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Bangkok Tuk Tuk


If just for the heck of it, take a tuk-tuk ride.
It's like traveling around town on a convertible.

One thing that makes Thailand unique is the tuk-tuk, a three-wheeled motorized vehicle. It can be found on almost any road in the capital.

Tuk-tuk is a symbol of Thai ingenuity. It is a modification of a Japanese delivery vehicle popular in the country during the 1960s. It has become popular and it is now being exported abroad. Tuk-tuk has made its presence even in far away Kenya, in Africa, where it has become a cheap mode of transportation. There, the vehicle is also known as tuk-tuk, a Thai coinage taken from the chugging sound of the vehicle.

It is also a symbol of Thai artistry. Although the make is similar, tuk-tuks are adorned and painted in the many differdnt ways and colours. The colourfull tuk-tuk has in fact become a tourist attraction in itself because of its novelty.

In the provinces, the tuk-tuk is the most popular means of transport. They operate like taxis, although without any meter. They are occasionally faster than ordinary taxis in heavy traffic because they can easily wave in and out a jam.

Without any luggage, three people can fit into a tuk-tuk quite comfortably, It's possible to fit more in but it gets a bit cramped.

Tuk-tuk fares always have to be bargained for and it is sometimes possible to bargain down to less than the taxi flagfall of Bt35. Most of the times, however, they offer no savings over a taxi, except if you're not good at bargaining and can speak good Thai.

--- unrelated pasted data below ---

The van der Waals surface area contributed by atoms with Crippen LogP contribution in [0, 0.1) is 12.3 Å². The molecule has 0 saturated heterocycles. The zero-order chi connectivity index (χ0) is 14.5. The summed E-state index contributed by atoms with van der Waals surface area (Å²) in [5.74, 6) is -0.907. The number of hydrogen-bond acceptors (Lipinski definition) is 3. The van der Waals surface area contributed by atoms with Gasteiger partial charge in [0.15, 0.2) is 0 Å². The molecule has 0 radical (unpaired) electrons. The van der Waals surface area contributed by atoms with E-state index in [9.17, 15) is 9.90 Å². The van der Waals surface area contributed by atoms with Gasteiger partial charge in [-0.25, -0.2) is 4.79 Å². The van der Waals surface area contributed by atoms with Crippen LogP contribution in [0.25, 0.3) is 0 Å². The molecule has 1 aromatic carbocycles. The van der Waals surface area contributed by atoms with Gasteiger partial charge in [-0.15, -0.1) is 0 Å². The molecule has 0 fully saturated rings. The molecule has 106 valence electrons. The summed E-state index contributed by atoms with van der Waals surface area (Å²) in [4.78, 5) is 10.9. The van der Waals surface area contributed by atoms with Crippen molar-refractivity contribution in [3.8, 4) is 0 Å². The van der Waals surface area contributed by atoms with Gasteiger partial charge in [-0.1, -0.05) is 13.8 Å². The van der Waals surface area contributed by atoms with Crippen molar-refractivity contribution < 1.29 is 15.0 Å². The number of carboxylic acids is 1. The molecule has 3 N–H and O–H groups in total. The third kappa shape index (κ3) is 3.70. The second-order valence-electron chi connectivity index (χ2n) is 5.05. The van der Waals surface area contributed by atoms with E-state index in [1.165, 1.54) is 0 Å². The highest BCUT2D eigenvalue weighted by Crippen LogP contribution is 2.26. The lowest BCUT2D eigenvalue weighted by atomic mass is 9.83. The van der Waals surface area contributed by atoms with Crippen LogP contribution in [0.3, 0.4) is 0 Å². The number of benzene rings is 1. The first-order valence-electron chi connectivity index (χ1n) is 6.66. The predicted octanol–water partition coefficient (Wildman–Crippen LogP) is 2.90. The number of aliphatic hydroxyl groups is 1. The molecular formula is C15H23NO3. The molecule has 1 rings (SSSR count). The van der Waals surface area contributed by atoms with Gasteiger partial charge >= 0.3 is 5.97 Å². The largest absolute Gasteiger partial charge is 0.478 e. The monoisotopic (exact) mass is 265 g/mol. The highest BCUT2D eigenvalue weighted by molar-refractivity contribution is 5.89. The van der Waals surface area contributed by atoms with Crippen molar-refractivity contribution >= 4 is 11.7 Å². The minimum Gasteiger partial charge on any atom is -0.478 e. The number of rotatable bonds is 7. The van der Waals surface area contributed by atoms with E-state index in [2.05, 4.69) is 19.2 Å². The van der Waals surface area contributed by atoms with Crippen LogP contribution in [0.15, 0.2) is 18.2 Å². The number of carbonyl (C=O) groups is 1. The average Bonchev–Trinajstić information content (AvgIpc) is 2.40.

The initial price tuk-tuk drivers quote is likely well over the going rate, but it's easy to bargain it down to a more reasonable one if you roughly know the equivalent taxi fare.

It's essential to bargain the price with tuk-tuks before getting it. If you only ask after the ride, it's likely to end in a request for an outrageous fare which can obviously lead to an unpleasant situation.

Just like taxi drivers, tuk-tuk drivers mostly come from the province and have had no training, sometimes have no idea about the place you want to go.

A subtle point to remember when riding a tuk-tuk is not to rest your feet on the rail near the driver's head. Doing so is very respectful towards the driver.

As tuk-tuks are open-ended, they expose passengers to the high pollution levels in the middle of Bangkok's roads and offer almost no protection in case of accident.

If just for the heck of it, taking a tuk-tuk is fun. It's like traviling around town on a convertible.

Bangkok's tuk-tuk

is one of Thailand's endearing symbols and a home-grown product that developed from the samlors and rickshaws of yesteryear. A wealthy Chinese resident probably brought the very first rickshaw to Bangkok in 1871. The innovation quickly caught on and became so popular that by 1901 the government was forced to limit the numbers of rickshaws in the interests of public safety. The samlor-a bicycle powered pedicab, later took over from the rickshaw but this too was outlawed in Bangkok in the late 1950s as being a traffic hazard. Samlors are still very common in many provinces.

The motorized tuk-tuk brought the solution to Bangkok's transport need around 1960. Safe, stable and yet open, allowing a free passage of air, the tuk-tuk hasbecome a symbol of Bangkok. The modern-day tuk-tuks are environment-friendly, running on 4-stroke, 250 cc LPG or CNG engines. They are designed to seat up to three passengers with additional space for baggage, but very often many more than this will squeeze into the back. Manufactured in Thailand, tuk-tuks are now exported to many countries worldwide.

Our fleet of tuk-tuks are maintained in tip-top condition and covered by full third-party insurance. Our drivers are licensed by the government and fully qualifided. They are also polite and very friendly.


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